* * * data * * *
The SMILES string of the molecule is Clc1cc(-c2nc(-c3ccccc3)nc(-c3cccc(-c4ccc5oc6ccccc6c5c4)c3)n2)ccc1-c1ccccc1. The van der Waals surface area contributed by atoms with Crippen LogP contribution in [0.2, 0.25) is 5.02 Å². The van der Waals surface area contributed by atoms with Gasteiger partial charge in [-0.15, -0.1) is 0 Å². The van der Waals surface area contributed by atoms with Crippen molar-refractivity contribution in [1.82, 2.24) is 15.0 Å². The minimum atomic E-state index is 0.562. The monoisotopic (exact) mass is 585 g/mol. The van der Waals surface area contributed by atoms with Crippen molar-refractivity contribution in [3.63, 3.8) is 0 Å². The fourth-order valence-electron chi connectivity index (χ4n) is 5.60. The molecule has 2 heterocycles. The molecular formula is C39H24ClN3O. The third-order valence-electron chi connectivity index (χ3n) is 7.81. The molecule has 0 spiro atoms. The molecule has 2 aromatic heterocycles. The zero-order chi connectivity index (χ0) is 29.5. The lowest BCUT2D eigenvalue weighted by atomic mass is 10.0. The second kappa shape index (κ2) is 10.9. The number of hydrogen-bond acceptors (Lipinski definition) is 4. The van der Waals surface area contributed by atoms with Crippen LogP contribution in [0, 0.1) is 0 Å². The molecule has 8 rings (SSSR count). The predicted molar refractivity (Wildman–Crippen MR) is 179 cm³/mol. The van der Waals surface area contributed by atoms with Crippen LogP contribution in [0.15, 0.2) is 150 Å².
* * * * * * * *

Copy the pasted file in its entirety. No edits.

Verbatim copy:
The SMILES string of the molecule is Clc1cc(-c2nc(-c3ccccc3)nc(-c3cccc(-c4ccc5oc6ccccc6c5c4)c3)n2)ccc1-c1ccccc1. The van der Waals surface area contributed by atoms with Crippen LogP contribution in [0.2, 0.25) is 5.02 Å². The van der Waals surface area contributed by atoms with Gasteiger partial charge in [-0.15, -0.1) is 0 Å². The van der Waals surface area contributed by atoms with Crippen molar-refractivity contribution in [1.82, 2.24) is 15.0 Å². The minimum atomic E-state index is 0.562. The monoisotopic (exact) mass is 585 g/mol. The van der Waals surface area contributed by atoms with Crippen molar-refractivity contribution in [3.63, 3.8) is 0 Å². The fourth-order valence-electron chi connectivity index (χ4n) is 5.60. The molecule has 2 heterocycles. The molecular formula is C39H24ClN3O. The third-order valence-electron chi connectivity index (χ3n) is 7.81. The molecule has 0 spiro atoms. The molecule has 2 aromatic heterocycles. The zero-order chi connectivity index (χ0) is 29.5. The lowest BCUT2D eigenvalue weighted by atomic mass is 10.0. The second kappa shape index (κ2) is 10.9. The number of hydrogen-bond acceptors (Lipinski definition) is 4. The van der Waals surface area contributed by atoms with Crippen LogP contribution in [0, 0.1) is 0 Å². The molecule has 8 rings (SSSR count). The predicted molar refractivity (Wildman–Crippen MR) is 179 cm³/mol. The van der Waals surface area contributed by atoms with Crippen LogP contribution in [0.15, 0.2) is 150 Å².